Schwan’s Co., the Minnesota food distributor known for the home deliveries made by its distinctive gold trucks, is being sold to South Korea’s largest food company.

CJ CheilJedang, or CJCJ as it is known, will pay $1.8 billion for an 80 percent stake in Schwan’s and gain control of Schwan’s businesses that serve restaurants, groceries and other retailers.

The Schwan family, descendants of founder Marvin Schwan who started the company in Marshall in 1952, will continue to own 20 percent, and run its home delivery service.

The deal was announced Thursday afternoon Korea time, late Wednesday in Minnesota, following a meeting of CJ’s board of directors. The companies said Schwan’s would keep its name, its corporate office in Bloomington and its main operations in Marshall.

“This was the most important part of the decision for the family,” said Paul Schwan, son of Marvin Schwan and a member of the Schwan’s board.

Schwan’s informed its employees Wednesday night of the sale and will hold a company meeting Thursday morning to share details.

“Obviously there’s a certain amount of nervousness with a sale,” Dimitrios Smyrnios, the company’s chief executive, said Wednesday night. “We are going to operate business as usual in Marshall, business as usual in Bloomington, business as usual in Minnesota.”

Smyrnios will continue to lead the day-to-day operations of Schwan’s after the deal closes. He said other Schwan’s executives will also stay.

Schwan’s has about $3 billion in annual sales and offers a variety of frozen and ready-made products, including Red Baron, Freschetta and Tony’s pizzas, Mrs. Smith’s pies and Edwards desserts. It also has food service business that sells to schools, hospitals and other institutions.

“We want to grow. This is not a cost-cutting exercise,” Smyrnios said.

The deal, which has been in the works since summer, is the largest acquisition yet by CJCJ, which is the biggest unit of the CJ Group, a conglomerate of food and related companies that was originally part of the Samsung Group. Started in 1938 by Lee Byung-chul, CJ split from Samsung Group in 1997 and is now led by Lee Jay-hyun, the oldest grandson of Lee Byung-chul.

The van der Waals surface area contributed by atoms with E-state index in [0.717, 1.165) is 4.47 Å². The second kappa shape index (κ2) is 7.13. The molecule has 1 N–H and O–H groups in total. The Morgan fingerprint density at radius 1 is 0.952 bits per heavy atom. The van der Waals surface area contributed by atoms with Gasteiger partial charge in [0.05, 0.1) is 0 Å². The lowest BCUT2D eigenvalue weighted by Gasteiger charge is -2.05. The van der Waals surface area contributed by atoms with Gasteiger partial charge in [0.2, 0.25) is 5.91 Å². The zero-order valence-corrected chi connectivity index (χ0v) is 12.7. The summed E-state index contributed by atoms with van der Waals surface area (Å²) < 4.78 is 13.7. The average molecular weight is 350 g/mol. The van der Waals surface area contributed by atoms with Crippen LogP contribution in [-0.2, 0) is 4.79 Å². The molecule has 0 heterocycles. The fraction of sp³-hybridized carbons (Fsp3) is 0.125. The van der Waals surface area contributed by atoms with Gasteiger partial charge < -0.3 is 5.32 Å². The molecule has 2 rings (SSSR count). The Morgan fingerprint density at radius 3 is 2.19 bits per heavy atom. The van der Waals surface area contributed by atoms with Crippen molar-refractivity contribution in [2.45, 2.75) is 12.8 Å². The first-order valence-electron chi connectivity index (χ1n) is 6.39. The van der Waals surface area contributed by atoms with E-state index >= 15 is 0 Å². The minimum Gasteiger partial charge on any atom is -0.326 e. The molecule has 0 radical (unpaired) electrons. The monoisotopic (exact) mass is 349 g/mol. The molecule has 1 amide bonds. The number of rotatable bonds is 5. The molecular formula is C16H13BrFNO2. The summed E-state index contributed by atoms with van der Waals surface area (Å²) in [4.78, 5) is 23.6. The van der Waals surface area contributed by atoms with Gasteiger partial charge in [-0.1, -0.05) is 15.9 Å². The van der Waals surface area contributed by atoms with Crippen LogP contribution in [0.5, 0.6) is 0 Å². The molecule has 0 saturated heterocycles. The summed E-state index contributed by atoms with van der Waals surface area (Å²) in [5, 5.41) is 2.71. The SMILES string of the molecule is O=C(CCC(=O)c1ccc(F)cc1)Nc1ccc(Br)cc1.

With $14.5 billion in sales last year, CJCJ is the largest food producer in South Korea and distributes under many brand names there and in other parts of Asia. It has a growing presence in U.S. stores, chiefly selling rice, noodles and Korean sauces and spices under the CJ, Annie Chun, Bibigo and Omni labels.

The company has been trying to build its U.S. scale for about a decade. In addition to selling food, the company runs the Bibigo chain of Asian fast-food restaurants in California.

In a statement, CJCJ said it expects to gain scale and cost efficiencies in U.S. stores with the Schwan’s acquisition. Executives said they also hope Schwan’s distribution system will bring their Korean products into more groceries and restaurants.

“CJ will accelerate the globalization of Korean food culture,” Shin Ho-kang, chief executive of CJCJ, said in a statement.

Schwan’s will become a unit of CJ Foods America Corp., the U.S. subsidiary of CJCJ, when the deal closes early next year.

With Schwan’s, CJCJ will pick up 17 food manufacturing facilities and 10 distribution centers across the United States. CJCJ currently has five U.S. manufacturing and distribution sites.

“Food is extremely important to them,” Smyrnios said of CJCJ. “They are operationally excellent, and they have big aspirational goals.”


Correction: A previous version did not include the family’s ownership amount in the home services business.